Twentieth Century Society and The City of Durham Trust are objecting to a planning proposal to “demolish” the Radio Mast at Aykley Heads Police Headquarters.
Remarkably, the application is to demolish a mast that has not been erected – or rather, re-erected. It was taken down in 2017, when Durham police moved their headquarters at Aykley Heads.
Designed by the office of the celebrated Ove Arup – who engineered Sydney Opera House and Durham City’s own Kingsgate Bridge (1963) – the space age concrete Radio Mast was installed in 1968 and is Grade II Listed. Its elegant structure forms a tripod from which the communications mast rises. It was a condition of the planning permission to allow a housing development on the old police headquarters site that the mast be retained and re-erected at Aykley Heads.
To the dismay of the City of Durham Trust, which has issued frequent reminders to the police to fulfil the terms of their planning consent, the mast is now the subject of a proposed “demolition”.
The City of Durham Trust is concerned that the mast’s architectural value to Durham’s skyline should not be easily cast aside, but should be kept as one of the city’s few 20th Century assets. The Police Radio Mast is a terrific statement on Durham’s engagement in cutting edge technology in the 20th Century. Durham Police now claim that the mast is no longer able to be erected, having deteriorated while lying on the ground for five years. The City of Durham Trust is objecting to the planning proposal to demolish the mast on the grounds that neglecting to maintain the structure is not a sound reason for applying for planning consent to be rid of it. It is an important principle in the planning process that neglect is not a cause for demolition – otherwise, anyone could allow a Listed building to deteriorate if they wished to see it demolished.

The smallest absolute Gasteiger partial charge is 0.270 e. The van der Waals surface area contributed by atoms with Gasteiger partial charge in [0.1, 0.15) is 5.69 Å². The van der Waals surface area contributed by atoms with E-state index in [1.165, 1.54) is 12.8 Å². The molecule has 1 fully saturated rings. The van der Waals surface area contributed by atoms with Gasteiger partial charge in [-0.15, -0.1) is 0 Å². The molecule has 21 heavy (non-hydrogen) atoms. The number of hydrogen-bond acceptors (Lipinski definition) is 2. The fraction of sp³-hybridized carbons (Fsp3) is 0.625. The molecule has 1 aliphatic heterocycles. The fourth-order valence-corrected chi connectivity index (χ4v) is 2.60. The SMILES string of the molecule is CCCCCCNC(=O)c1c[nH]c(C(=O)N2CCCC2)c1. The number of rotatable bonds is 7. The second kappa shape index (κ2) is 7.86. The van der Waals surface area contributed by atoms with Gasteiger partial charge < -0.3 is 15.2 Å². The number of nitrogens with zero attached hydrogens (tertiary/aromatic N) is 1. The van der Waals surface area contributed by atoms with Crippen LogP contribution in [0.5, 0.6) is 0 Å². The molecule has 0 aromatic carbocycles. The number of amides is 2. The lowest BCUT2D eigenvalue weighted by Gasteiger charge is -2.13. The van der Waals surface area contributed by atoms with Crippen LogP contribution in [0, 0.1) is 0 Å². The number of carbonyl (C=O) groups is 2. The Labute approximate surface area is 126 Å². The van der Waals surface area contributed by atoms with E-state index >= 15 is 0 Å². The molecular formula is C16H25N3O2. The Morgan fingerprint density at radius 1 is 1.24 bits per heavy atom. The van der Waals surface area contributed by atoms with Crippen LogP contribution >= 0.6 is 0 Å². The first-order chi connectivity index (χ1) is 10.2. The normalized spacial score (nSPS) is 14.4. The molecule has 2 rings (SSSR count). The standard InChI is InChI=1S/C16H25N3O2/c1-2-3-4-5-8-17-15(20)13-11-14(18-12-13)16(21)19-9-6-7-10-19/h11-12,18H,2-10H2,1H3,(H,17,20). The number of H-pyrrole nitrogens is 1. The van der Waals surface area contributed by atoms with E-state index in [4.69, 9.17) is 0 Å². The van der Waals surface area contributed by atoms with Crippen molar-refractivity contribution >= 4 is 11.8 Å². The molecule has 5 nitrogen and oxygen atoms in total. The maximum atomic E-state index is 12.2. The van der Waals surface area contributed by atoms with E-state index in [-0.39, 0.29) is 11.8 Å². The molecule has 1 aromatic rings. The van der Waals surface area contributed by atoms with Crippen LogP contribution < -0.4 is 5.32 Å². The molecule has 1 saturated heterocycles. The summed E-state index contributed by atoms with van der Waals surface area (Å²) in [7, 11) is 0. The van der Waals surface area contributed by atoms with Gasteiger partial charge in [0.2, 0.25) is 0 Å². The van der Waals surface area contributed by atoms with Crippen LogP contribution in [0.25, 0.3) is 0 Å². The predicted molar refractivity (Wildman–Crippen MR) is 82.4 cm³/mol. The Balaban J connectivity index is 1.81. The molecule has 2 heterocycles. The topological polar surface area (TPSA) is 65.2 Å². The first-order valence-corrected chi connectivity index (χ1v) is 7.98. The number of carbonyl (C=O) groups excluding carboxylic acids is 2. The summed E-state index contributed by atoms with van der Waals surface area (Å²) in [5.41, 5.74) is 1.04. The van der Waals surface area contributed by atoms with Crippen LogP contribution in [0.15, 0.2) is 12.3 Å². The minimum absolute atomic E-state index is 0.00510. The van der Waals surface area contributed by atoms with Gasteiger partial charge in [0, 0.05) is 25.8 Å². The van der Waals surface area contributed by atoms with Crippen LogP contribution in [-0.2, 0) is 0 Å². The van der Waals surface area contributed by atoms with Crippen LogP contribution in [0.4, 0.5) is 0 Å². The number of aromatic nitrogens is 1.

Durham NARPO (National Association Retired Police Officers): Radio Mast from ‘old’ Police HQ on the move
BFI (British Film Institute) Player: Radio Mast for Police Headquarters, Aykley Heads, Durham
The Durham Advertiser has published this letter from the Trust’s Chair:
Your headline on page 2 of last week’s Durham Advertiser proclaimed that energy efficiency will be at the heart of all Durham County Council’s projects. It was claimed that what the Council has learned through its involvement in an international climate change scheme (REBUS) has influenced its own projects.
Only a fortnight earlier the County Planning Committee had voted in favour of the Council’s development of the Aykley Heads Business Park, despite acknowledging that the first building on the site would not meet the energy standards required by its own Policy 29 in the newly adopted County Durham Plan.
The reason given for wanting this building to be approved was that there wasn’t time to re-design it to meet the required energy standards if the Council was to qualify for government funding to cover half the cost. This is entirely specious. The REBUS collaboration had been going on for four years. Similar energy efficiency requirements had already been clearly set out in the June 2018 Preferred Options stage of the County Durham Plan. Indeed, measures to respond to the climate emergency were contained in a version of the County Plan as far back as 2013.
The Council has done the right thing in proclaiming a climate emergency, but is it responding to it seriously? What sort of example does the County Council’s approval of this substandard scheme for the flagship building in the business park at Aykely Heads set for commercial developers? What is the point of the newly adopted County Durham Plan if the County Council itself can ignore it at the first significant hurdle?
Chair, City of Durham Trust